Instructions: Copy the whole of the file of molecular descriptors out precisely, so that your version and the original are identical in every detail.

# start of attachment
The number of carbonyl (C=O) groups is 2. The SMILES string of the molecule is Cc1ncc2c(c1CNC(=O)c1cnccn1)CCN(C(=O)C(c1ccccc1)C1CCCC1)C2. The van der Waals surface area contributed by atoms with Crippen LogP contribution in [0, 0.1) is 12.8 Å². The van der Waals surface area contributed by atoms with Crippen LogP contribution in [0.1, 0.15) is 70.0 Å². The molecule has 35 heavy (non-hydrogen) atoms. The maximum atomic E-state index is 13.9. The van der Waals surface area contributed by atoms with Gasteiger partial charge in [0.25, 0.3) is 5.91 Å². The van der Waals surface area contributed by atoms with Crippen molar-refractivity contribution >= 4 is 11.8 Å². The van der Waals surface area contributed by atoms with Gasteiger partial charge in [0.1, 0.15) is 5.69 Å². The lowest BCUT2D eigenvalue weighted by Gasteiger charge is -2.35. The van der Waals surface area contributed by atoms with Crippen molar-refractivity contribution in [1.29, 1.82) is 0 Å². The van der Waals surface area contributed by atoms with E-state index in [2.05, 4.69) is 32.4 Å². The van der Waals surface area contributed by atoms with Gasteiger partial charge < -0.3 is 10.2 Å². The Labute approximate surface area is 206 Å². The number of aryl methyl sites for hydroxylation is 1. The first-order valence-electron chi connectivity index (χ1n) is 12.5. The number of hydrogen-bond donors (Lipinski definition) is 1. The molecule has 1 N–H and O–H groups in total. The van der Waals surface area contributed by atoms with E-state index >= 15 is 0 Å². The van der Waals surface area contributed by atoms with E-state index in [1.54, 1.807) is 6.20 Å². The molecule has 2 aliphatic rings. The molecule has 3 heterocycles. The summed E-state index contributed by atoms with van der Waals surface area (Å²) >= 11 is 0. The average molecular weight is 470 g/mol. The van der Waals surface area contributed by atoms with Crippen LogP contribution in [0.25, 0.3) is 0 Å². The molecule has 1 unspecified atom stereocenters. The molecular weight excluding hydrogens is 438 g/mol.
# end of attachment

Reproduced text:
The number of carbonyl (C=O) groups is 2. The SMILES string of the molecule is Cc1ncc2c(c1CNC(=O)c1cnccn1)CCN(C(=O)C(c1ccccc1)C1CCCC1)C2. The van der Waals surface area contributed by atoms with Crippen LogP contribution in [0, 0.1) is 12.8 Å². The van der Waals surface area contributed by atoms with Crippen LogP contribution in [0.1, 0.15) is 70.0 Å². The molecule has 35 heavy (non-hydrogen) atoms. The maximum atomic E-state index is 13.9. The van der Waals surface area contributed by atoms with Gasteiger partial charge in [0.25, 0.3) is 5.91 Å². The van der Waals surface area contributed by atoms with Crippen molar-refractivity contribution >= 4 is 11.8 Å². The van der Waals surface area contributed by atoms with Gasteiger partial charge in [0.1, 0.15) is 5.69 Å². The lowest BCUT2D eigenvalue weighted by Gasteiger charge is -2.35. The van der Waals surface area contributed by atoms with Crippen molar-refractivity contribution in [1.29, 1.82) is 0 Å². The van der Waals surface area contributed by atoms with E-state index in [2.05, 4.69) is 32.4 Å². The van der Waals surface area contributed by atoms with Gasteiger partial charge < -0.3 is 10.2 Å². The Labute approximate surface area is 206 Å². The number of aryl methyl sites for hydroxylation is 1. The first-order valence-electron chi connectivity index (χ1n) is 12.5. The number of hydrogen-bond donors (Lipinski definition) is 1. The molecule has 1 N–H and O–H groups in total. The van der Waals surface area contributed by atoms with E-state index >= 15 is 0 Å². The van der Waals surface area contributed by atoms with E-state index in [1.54, 1.807) is 6.20 Å². The molecule has 2 aliphatic rings. The molecule has 3 heterocycles. The summed E-state index contributed by atoms with van der Waals surface area (Å²) >= 11 is 0. The average molecular weight is 470 g/mol. The van der Waals surface area contributed by atoms with Crippen LogP contribution in [0.25, 0.3) is 0 Å². The molecule has 1 unspecified atom stereocenters. The molecular weight excluding hydrogens is 438 g/mol.